My project began as an attempt to ascertain whether the unidentified IIIC1a phase, which comprises the earliest IIIC pottery in Cyprus, is really missing or whether it is represented by material from different sites, which has not been recognised. My research has shown the latter to be the case. The definition of this pottery phase in Cyprus not only throws light on the movement of peoples after the collapse of the palace economies on the Greek Mainland, but also gives insights into the origins of Philistine pottery. The finer definition of the subsequent phases, that is IIIC Early, Middle and Late, has allowed island-wide events in the LC IIIA period, which covers about a hundred years, to be more accurately correlated, thus contributing to the history of the island in this phase.
Idalion (Michael O. Sugerman, 2005)
American Expedition to Idalion III
The city of Idalion, Cyprus, was one of the most important cities in the ancient eastern Mediterranean. This center of commerce was founded at the end of the Late Bronze Age, in the 13th century BC, and continued to thrive for more than a thousand years. It is critical that the results of the Expedition's fieldwork be published now; current archaeological research in Idalion and the broader region is flourishing and leading to a better understanding of regional cultural development. The goals of this project are (1) to bring together the Expedition's records and notes, and (2) to conduct a detailed analysis of the collections from the project that are stored in the Larnaca Museum.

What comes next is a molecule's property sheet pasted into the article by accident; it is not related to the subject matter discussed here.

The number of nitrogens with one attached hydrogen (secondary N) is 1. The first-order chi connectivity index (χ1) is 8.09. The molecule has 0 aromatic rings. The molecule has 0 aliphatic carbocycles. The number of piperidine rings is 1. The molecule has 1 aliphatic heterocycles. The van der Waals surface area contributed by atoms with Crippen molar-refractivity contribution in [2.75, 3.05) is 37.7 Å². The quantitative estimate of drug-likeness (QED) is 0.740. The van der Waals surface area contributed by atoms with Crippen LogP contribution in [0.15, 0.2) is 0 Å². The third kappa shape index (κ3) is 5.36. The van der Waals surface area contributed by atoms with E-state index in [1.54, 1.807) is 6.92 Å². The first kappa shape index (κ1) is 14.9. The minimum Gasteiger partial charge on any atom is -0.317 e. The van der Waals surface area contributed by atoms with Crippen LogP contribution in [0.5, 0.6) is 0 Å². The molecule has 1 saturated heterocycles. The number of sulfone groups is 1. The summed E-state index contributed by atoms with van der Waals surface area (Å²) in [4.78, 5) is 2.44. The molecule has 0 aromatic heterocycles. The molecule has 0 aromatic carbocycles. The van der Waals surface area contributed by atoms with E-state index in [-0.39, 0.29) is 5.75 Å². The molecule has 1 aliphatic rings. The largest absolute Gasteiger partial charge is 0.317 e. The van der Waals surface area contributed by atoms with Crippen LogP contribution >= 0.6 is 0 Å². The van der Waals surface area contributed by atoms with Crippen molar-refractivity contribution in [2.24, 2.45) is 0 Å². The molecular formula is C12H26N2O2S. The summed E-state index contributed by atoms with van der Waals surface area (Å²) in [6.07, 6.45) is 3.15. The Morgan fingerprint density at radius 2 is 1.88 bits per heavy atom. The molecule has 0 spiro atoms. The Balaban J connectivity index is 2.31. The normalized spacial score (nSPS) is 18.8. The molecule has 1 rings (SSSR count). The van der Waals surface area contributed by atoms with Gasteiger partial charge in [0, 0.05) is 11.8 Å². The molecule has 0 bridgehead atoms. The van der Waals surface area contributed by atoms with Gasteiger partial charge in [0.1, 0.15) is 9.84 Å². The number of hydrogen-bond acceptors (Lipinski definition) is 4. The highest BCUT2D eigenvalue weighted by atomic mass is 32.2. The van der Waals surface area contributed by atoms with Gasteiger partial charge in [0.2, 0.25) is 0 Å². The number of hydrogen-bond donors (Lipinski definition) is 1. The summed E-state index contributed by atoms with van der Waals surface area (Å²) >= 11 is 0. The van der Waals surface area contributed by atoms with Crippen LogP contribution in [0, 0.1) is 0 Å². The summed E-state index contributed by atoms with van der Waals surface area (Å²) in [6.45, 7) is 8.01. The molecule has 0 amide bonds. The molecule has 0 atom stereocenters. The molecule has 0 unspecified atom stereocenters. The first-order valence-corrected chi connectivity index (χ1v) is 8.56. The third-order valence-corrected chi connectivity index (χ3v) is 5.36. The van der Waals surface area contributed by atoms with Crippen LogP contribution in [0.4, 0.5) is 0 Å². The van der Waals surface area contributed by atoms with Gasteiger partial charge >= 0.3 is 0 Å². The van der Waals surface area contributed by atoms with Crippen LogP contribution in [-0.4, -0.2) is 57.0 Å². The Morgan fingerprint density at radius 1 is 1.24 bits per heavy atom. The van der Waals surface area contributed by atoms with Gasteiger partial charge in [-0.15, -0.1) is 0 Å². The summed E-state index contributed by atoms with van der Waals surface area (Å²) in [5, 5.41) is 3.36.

Karmi (Jennifer Webb, 2008)
The Early and Middle Cypriot Bronze Age cemeteries at Lapatsa and Palealona are located at 35º19' North, 33º15' East, near the modern village of Karmi in the foothills of the Pentedaktylos range overlooking the narrow coastal plain on the north coast of Cyprus. They lie within several kilometers of major contemporary cemeteries at Bellapais Vounous and Lapithos Vrysi tou Barba, in part of the island which has been inaccessible to archaeologists since the Turkish invasion of 1974. Shortly before his death in 1962, Professor J.R.B. Stewart undertook excavations at these sites as part of a long-term program of research on the Early and Middle Cypriot periods. He cleared 13 dromoi and 15 chambers at Lapatsa and 14 dromoi and 19 chambers at Palealona. The material recovered ranges in date from Early Cypriot I to Middle Cypriot II. It includes over 900 ceramic vessels, figurines and other items in Red Polished, Black Polished and White Painted wares, 39 metal tools and weapons and skeletal remains. The Karmi sites are not only of significance for these unique features but also for the size and chronological range of their assemblages, which provide important evidence for ceramic production in one of the most densely settled and dynamic regions of the island in the late third and early second millennia BCE. Few undisturbed cemeteries remain on the island and intact assemblages are of considerable importance in understanding mortuary practices. The fact that Karmi lies within the occupied part of Cyprus, which is likely to remain inaccessible for years to come, provides an added imperative for the publication of existing assemblages from this region.